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Commentary: Embracing 'Lighter and Leaner' Change

The author Eric Hoffer once wrote, “In times of change, learners inherit the Earth, while the
learned find themselves beautifully equipped to deal with a world that no longer exists.”

By U.S. Air Force Col. Robert Dickmeyer

ROYAL AIR FORCE LAKENHEATH, England, Mar. 1, 2006 – The author Eric Hoffer once wrote, “In times of change, learners inherit the Earth, while the learned find themselves beautifully equipped to deal with a world that no longer exists.”

What an elegant way to tell us that people who embrace change will continue to move forward while those who don’t will get left behind. And no where is change more prolific than in the U.S. Air Force.

"We need to become a lighter, leaner and more lethal fighting force capable of taking the fight to the enemy quickly and decisively."

U.S. Air Force Col. Robert Dickmeyer

Want proof? Just look at the last 15 years:

In 1992, the Air Force underwent a massive reorganization that divided up the country’s strategic bomber and tanker force and placed them into the newly formed Air Combat and Air Mobility Commands.

For some Strategic Air Command-trained warriors of the time, the change was a devastating blow, which culminated in a large number of impromptu retirements. But the Air Force saw the change through and as a result, our combat power flourished.

The Air Force reorganized again in 2002 - this time by combining supply and transportation squadrons with logistics plans to form the new logistics readiness squadron; by putting all maintainers in a separate maintenance group and by standing up a new mission support group.

Once more, hordes of non-believers chanted their mantras of doom … and once more, the Air Force came out better for the change.

Now, as new threats of non-state affiliated terrorism have forced us to rethink our national strategy, it is time for yet another change.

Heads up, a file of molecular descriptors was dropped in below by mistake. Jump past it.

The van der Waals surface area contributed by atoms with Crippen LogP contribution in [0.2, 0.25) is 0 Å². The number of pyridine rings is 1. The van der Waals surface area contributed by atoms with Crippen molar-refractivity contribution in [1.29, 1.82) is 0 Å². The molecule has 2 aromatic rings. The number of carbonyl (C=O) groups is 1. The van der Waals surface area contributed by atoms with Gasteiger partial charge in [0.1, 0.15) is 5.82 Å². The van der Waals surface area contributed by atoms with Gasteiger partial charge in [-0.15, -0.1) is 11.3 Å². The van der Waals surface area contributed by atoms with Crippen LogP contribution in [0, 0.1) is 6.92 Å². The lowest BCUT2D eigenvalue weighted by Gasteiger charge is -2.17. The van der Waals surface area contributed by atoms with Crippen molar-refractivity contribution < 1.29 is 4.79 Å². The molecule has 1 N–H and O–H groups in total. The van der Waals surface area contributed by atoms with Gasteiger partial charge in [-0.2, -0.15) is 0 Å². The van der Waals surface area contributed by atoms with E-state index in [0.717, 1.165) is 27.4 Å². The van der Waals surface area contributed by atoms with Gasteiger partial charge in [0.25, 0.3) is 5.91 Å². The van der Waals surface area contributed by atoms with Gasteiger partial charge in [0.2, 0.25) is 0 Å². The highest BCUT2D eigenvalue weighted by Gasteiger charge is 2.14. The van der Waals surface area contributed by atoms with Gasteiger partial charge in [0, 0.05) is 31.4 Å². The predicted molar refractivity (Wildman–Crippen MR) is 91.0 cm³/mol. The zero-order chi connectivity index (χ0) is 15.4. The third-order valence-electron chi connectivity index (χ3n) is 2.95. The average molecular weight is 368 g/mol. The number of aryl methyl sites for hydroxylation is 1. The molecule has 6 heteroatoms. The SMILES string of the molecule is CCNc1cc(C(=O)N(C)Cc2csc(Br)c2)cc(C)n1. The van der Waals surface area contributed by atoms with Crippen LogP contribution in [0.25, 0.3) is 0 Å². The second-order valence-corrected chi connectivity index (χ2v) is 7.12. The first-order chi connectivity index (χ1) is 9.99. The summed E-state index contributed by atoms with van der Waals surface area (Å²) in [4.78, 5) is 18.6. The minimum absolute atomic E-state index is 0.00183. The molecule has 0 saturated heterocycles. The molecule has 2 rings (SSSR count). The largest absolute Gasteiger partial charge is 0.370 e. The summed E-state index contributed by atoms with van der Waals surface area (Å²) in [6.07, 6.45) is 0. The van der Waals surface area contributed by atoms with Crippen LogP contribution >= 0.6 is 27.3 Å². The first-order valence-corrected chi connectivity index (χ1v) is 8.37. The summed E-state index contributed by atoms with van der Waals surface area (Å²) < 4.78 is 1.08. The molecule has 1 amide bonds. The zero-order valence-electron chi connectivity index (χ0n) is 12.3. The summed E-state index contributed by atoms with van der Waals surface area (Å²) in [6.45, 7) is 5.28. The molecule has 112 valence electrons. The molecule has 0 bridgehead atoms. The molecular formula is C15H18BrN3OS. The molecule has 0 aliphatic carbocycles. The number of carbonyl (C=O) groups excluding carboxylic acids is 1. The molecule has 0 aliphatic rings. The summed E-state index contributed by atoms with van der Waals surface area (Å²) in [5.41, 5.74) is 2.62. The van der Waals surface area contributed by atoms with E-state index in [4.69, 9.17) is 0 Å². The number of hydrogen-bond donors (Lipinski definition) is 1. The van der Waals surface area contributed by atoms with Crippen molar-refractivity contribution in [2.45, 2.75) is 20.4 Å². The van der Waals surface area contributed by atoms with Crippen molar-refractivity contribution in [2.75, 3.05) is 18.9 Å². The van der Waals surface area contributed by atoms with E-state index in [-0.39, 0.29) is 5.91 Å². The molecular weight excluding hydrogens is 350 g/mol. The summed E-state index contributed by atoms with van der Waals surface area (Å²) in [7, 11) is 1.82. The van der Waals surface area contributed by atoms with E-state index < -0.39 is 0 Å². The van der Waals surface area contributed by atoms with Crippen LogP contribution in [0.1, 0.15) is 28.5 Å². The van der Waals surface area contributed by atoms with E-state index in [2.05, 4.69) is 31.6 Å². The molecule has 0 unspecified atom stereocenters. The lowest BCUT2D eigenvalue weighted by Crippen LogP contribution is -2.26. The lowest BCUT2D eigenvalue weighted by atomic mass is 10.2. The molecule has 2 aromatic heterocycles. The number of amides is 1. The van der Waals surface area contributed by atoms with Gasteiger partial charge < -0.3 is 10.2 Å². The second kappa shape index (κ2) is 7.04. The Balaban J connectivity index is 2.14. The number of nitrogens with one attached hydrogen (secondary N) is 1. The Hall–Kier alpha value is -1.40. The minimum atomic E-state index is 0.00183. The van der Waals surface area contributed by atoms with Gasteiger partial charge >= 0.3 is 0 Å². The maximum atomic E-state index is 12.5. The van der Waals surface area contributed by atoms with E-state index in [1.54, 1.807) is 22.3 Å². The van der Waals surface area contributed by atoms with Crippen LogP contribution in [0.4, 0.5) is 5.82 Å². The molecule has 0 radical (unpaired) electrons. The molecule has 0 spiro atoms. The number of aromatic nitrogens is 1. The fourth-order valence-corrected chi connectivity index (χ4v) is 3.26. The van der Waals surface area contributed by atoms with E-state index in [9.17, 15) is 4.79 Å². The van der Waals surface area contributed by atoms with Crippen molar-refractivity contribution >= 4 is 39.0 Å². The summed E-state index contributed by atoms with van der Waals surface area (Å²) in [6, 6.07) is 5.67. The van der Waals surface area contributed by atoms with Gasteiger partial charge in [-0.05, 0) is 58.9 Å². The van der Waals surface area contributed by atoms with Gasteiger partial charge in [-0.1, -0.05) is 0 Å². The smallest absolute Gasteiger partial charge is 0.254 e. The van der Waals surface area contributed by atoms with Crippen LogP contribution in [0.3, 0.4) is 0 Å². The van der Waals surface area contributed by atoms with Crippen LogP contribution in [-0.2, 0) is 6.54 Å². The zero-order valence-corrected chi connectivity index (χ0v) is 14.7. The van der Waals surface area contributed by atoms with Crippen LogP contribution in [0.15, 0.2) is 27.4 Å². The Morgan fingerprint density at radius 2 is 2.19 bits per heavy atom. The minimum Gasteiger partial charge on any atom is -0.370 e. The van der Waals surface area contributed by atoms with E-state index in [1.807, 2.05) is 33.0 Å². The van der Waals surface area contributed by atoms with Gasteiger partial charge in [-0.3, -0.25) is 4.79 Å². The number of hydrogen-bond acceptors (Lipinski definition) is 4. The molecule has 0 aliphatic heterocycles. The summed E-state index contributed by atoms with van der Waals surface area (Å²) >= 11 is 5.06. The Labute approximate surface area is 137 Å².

In short, we need to become a lighter, leaner and more lethal fighting force capable of taking the fight to the enemy quickly and decisively. In order to achieve this endstate, we need to replace our aging aircraft with state-of-the-art fighters and bombers and that takes money.

The reality is that our rebirth will drive cuts in our end strength to fund new aircraft and equipment; and in doing so, will fundamentally change the way we do business.

That is reality if you listen very closely, you can already hear stomachs rumble as the nervous few desperately try to hang onto status quo.

But change is inevitable and it is time to abandon the familiar and look for innovations that will lead us into the future.

For the warrior who embraces change, this is a very exciting time full of great opportunity. Abraham Lincoln hit the nail on the head when he said, “The dogmas of the quiet past are inadequate to the stormy present.

The occasion is piled high with difficulty, and we must rise with the occasion. As our case is new, so we must think anew and act anew.”

The world has changed and we have another opportunity to grow, adapt and evolve. The future is ours but it will take courage, optimism and perseverance - all we have to do is collectively reach out and grab it.

In the words of Alan Cohen, “It takes a lot of courage to release the familiar and seemingly secure, to embrace the new. But there is no real security in what is no longer meaningful. There is more security in the adventurous and exciting, for in movement there is life, and in change there is power.”

Even though I am often called a crusty old colonel who is too old to change, I am watching our new evolution with my eyes wide open and am anxiously waiting to see what the Air Force of the future is going to look like.
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Nov. 27, 2014
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